Ukulele is a small instrument with great sound, and that's why it's so popular. These small instruments are at the moment available in a huge number of models, sizes and designs and it can be easy to get lost in that. That is why we have prepared a small guide to help you master the basic terms and features of each model.
There are a few reasons to buy ukulele - it's a lightweight, small, easily transportable and very musical instrument. Needless to say, it just looks cool.
But did you think about how you want to use your ukulele? You may wish to use this instrument in a band, or maybe you just want to play at home for yourself and maybe you are a member of the ukulele orchestra and you have the role of a bass player, what then? When choosing the right instrument, we'll be thinking about the different scenarios with you, and we'll try to get you the best fit. In the case of ukulele, you have a choice of 5 types, which differ not only in size but also in tuning.
Soprano ukulele - the most versatile type of ukulele that boasts amazing storage and portability characteristics thanks to the smallest body. Typically, it has a range of 12-15 frets and GCEA tuning.
Concert ukulele - this type is just a bit bigger, but it gives it a higher volume and more robust sound. It usually has a range of 15-20 frets and GCEA tuning. Concert ukulele is one of the most popular models.
Tenor ukulele - again a little bigger body and again a more robust sound that is rich in bass frequencies. Typically, it has a range of 15 and more frets and GCEA tuning.
Baritone ukulele - a ukulele with a large body that excels in rich and robust sound. Usually, it has a range of 19 and more frets and DGBE tuning. You can expect a longer scale here.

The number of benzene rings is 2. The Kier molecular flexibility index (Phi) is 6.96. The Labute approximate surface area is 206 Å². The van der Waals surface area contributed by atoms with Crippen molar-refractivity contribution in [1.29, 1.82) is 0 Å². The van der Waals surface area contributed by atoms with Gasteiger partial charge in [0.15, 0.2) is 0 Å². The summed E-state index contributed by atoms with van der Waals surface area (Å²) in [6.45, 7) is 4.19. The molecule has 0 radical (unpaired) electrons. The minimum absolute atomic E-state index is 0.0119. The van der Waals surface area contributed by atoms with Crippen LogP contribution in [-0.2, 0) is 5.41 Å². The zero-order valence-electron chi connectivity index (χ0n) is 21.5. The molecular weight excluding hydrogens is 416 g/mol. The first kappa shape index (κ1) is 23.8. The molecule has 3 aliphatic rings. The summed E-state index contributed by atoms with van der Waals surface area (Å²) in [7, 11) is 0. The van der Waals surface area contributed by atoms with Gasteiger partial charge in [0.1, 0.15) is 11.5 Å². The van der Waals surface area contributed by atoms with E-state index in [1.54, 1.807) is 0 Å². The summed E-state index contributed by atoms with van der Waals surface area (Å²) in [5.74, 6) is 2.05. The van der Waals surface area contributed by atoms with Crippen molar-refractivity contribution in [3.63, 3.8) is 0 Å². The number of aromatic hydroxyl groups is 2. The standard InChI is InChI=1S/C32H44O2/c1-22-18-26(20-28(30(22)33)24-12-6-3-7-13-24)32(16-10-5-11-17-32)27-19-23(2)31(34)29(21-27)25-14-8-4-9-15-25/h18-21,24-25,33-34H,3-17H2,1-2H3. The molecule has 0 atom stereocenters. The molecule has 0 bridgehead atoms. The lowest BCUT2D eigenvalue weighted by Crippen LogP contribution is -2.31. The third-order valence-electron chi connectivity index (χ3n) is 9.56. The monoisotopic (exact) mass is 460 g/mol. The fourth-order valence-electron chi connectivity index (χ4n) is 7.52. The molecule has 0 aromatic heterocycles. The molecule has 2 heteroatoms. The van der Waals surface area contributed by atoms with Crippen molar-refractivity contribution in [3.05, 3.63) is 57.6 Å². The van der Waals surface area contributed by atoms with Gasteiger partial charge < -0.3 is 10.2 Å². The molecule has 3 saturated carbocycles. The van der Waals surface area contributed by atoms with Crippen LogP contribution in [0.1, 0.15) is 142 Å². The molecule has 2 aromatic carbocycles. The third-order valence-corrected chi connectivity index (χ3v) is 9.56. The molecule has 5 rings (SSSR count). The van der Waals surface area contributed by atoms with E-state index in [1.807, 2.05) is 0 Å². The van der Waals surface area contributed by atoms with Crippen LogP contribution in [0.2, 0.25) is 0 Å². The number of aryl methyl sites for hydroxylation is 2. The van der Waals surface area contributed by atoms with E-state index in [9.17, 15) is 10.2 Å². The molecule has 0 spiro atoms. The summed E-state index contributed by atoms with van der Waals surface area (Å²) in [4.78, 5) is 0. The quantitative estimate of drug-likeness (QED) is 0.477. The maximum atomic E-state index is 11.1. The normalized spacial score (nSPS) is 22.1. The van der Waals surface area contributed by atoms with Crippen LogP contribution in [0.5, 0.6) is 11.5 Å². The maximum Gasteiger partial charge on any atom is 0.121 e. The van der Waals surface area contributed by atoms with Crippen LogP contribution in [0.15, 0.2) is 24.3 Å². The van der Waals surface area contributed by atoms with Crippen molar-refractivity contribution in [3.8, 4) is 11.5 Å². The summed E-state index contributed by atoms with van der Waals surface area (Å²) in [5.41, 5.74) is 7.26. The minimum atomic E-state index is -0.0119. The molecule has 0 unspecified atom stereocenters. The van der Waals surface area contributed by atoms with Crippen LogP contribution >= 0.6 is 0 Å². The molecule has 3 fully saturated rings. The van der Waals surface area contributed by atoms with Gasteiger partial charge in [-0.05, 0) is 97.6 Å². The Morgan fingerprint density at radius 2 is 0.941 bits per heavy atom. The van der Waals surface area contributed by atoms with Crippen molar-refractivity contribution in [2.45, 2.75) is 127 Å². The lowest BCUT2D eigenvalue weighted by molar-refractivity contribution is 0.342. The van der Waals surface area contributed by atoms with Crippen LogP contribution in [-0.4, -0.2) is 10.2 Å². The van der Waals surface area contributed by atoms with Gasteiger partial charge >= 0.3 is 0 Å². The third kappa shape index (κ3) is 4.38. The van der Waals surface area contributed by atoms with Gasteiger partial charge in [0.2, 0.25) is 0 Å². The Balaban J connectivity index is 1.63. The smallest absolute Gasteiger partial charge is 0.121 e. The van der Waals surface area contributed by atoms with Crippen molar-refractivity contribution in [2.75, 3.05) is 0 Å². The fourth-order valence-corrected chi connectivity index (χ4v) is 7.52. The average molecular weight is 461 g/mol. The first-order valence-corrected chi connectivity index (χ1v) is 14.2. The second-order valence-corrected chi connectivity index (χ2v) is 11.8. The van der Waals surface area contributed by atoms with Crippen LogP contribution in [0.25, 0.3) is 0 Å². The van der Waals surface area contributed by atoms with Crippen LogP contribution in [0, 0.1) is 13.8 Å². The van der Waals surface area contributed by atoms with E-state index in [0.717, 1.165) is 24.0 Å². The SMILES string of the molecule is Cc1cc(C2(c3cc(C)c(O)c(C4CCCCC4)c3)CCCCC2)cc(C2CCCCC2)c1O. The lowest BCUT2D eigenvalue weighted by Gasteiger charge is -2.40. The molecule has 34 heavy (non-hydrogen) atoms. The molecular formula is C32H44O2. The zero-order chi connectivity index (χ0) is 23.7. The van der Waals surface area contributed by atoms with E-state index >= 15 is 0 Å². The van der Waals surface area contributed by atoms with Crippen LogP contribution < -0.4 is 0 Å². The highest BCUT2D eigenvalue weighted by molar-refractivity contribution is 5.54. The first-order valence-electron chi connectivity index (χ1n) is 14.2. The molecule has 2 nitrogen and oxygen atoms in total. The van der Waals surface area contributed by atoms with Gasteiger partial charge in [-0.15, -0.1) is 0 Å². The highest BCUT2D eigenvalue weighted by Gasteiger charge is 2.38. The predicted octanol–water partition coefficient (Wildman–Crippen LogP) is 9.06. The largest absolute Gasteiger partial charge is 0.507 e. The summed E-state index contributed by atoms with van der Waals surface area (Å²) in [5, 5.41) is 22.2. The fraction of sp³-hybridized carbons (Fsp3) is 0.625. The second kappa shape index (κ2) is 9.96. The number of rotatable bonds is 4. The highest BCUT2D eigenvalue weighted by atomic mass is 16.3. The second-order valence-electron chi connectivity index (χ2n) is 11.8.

Bass Ukulele - This instrument can boast with the largest body, but it is still very versatile and convenient for travelling compared to other stringed instruments. You can expect a very deep sound that perfectly enhances the concert or tenor model's chord play perfectly. The range of this instrument is 19 and more frets. The bass ukulele is tuned in EADG tones.
In addition to size, there is another factor that could greatly influence your sound - material and manufacturing process. Instruments with a massive front panel carry vibrations from the strings much better than instruments with a glued, composite front panel. As a rule of thumb, however, such instruments are more expensive, so you will probably have to choose between affordability or premium sound. But you can be sure that whatever instruments you end up with, you are certainly not losing on the full experience and joy of playing it.
Ukulele is a rather quiet acoustic instrument, so why not plug it into a proper box and turn the volume up? Of course, this option is there, just remember to buy an electroacoustic ukulele. The advantage of such a tool is often a built-in tuner to help you stay always in tune.
If you still do not what to choose, but you are looking for a versatile instrument, which is an absolute classic among all ukuleles, get a concert ukulele. Concert ukulele is small, compact, comfortable and tonally versatile. The last thing missing will be flower necklace around your neck and Hawaiian skirt.
It will, but there is a risk it could get wet on the road, or dirt getting into it. You may get wild and burst a string or you will simply be uncomfortable playing while standing. You know where we're going - it's always good to have a pouch that protects the tool, and makes it easier to transport it. Next, you will definitely need a spare set of strings or a clip tuner and a strap. Do not forget about the cable for the electroacoustic instrument - it will not work without it.